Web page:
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Freund, Ralph; Laechelt, Ulrich; Gruber, Tobias; Rühle, Bastian; Wuttke, Stefan (2018): Multifunctional Efficiency: Extending the Concept of Atom Economy to Functional Nanomaterials. In: ACS Nano, Vol. 12, No. 3: pp. 2094-2105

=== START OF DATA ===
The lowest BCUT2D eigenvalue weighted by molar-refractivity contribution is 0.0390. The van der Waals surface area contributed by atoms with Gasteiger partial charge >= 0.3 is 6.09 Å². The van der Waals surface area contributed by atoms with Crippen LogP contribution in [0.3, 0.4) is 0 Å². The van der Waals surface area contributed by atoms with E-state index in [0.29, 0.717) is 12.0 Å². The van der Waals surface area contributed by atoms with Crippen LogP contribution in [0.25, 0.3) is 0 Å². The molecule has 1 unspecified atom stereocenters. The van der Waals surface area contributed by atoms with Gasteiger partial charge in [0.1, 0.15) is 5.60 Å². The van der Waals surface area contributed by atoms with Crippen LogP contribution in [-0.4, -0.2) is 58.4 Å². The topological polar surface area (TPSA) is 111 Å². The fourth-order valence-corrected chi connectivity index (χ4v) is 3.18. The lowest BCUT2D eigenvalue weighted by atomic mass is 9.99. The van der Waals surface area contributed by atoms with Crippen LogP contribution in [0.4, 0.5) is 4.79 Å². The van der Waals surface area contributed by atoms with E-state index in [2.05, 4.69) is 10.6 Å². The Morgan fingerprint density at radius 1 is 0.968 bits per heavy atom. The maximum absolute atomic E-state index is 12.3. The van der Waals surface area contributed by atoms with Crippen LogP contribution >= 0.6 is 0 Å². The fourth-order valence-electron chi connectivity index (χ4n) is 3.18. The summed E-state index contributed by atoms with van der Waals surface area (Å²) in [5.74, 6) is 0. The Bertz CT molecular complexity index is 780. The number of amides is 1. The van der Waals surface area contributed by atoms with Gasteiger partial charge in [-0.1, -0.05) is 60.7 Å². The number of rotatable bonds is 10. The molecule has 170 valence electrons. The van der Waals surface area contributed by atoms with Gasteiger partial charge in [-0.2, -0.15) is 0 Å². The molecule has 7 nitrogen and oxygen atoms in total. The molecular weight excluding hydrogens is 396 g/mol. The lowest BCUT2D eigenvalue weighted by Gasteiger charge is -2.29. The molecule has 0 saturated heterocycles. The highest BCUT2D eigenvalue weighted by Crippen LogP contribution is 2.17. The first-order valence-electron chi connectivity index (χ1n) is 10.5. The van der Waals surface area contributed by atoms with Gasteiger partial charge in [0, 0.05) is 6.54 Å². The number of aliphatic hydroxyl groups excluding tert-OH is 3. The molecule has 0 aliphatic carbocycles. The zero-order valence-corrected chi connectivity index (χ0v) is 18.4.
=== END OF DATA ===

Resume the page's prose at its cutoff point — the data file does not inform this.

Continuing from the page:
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Green chemistry, in particular, the principle of atom economy, has defined new criteria for the efficient and sustainable production of synthetic compounds. In complex nanomaterials, the number of embedded functional entities and the energy expenditure of the assembly process represent additional compound-associated parameters that can be evaluated from an economic viewpoint. In this Perspective, we extend the principle of atom economy to the study and characterization of multifunctionality in nanocarriers, which we define as "multifunctional efficiency". This concept focuses on the design of highly active nanomaterials by maximizing integrated functional building units while minimizing inactive components. Furthermore, synthetic strategies aim to minimize the number of steps and unique reagents required to make multifunctional nanocarriers. The ultimate goal is to synthesize a nanocarrier that is highly specialized but practical and simple to make. Owing to straightforward crystal engineering, metal organic framework (MOF) nanoparticles are an excellent example to illustrate the idea behind this concept and have the potential to emerge as next-generation drug delivery systems. Here, we highlight examples showing how the combination of the properties of MOFs (e.g., their organic-inorganic hybrid nature, high surface area, and biodegradability) and induced systematic modifications and functionalizations of the MOF's scaffold itself lead to a nanocarrier with high multifunctional efficiency.